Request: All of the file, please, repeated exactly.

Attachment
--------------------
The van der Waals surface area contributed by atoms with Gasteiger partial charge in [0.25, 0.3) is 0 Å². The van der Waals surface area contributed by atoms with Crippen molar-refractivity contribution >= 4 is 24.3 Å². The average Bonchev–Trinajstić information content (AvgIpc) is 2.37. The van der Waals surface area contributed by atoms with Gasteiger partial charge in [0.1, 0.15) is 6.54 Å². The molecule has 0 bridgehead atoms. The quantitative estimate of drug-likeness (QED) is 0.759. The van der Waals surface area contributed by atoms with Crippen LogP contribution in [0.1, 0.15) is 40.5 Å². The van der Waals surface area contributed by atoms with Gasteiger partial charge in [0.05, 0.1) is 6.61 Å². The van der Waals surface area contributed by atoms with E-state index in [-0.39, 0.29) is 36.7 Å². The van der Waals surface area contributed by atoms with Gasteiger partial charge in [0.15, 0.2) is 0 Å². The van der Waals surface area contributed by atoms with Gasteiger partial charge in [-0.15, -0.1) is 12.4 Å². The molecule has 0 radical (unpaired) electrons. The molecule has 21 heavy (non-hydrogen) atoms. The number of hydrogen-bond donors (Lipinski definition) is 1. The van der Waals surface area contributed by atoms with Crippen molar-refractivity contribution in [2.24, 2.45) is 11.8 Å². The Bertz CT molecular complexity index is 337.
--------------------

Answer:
The van der Waals surface area contributed by atoms with Gasteiger partial charge in [0.25, 0.3) is 0 Å². The van der Waals surface area contributed by atoms with Crippen molar-refractivity contribution >= 4 is 24.3 Å². The average Bonchev–Trinajstić information content (AvgIpc) is 2.37. The van der Waals surface area contributed by atoms with Gasteiger partial charge in [0.1, 0.15) is 6.54 Å². The molecule has 0 bridgehead atoms. The quantitative estimate of drug-likeness (QED) is 0.759. The van der Waals surface area contributed by atoms with Crippen LogP contribution in [0.1, 0.15) is 40.5 Å². The van der Waals surface area contributed by atoms with Gasteiger partial charge in [0.05, 0.1) is 6.61 Å². The van der Waals surface area contributed by atoms with E-state index in [-0.39, 0.29) is 36.7 Å². The van der Waals surface area contributed by atoms with Gasteiger partial charge in [0.15, 0.2) is 0 Å². The van der Waals surface area contributed by atoms with Gasteiger partial charge in [-0.15, -0.1) is 12.4 Å². The molecule has 0 radical (unpaired) electrons. The molecule has 21 heavy (non-hydrogen) atoms. The number of hydrogen-bond donors (Lipinski definition) is 1. The van der Waals surface area contributed by atoms with Crippen molar-refractivity contribution in [2.24, 2.45) is 11.8 Å². The Bertz CT molecular complexity index is 337.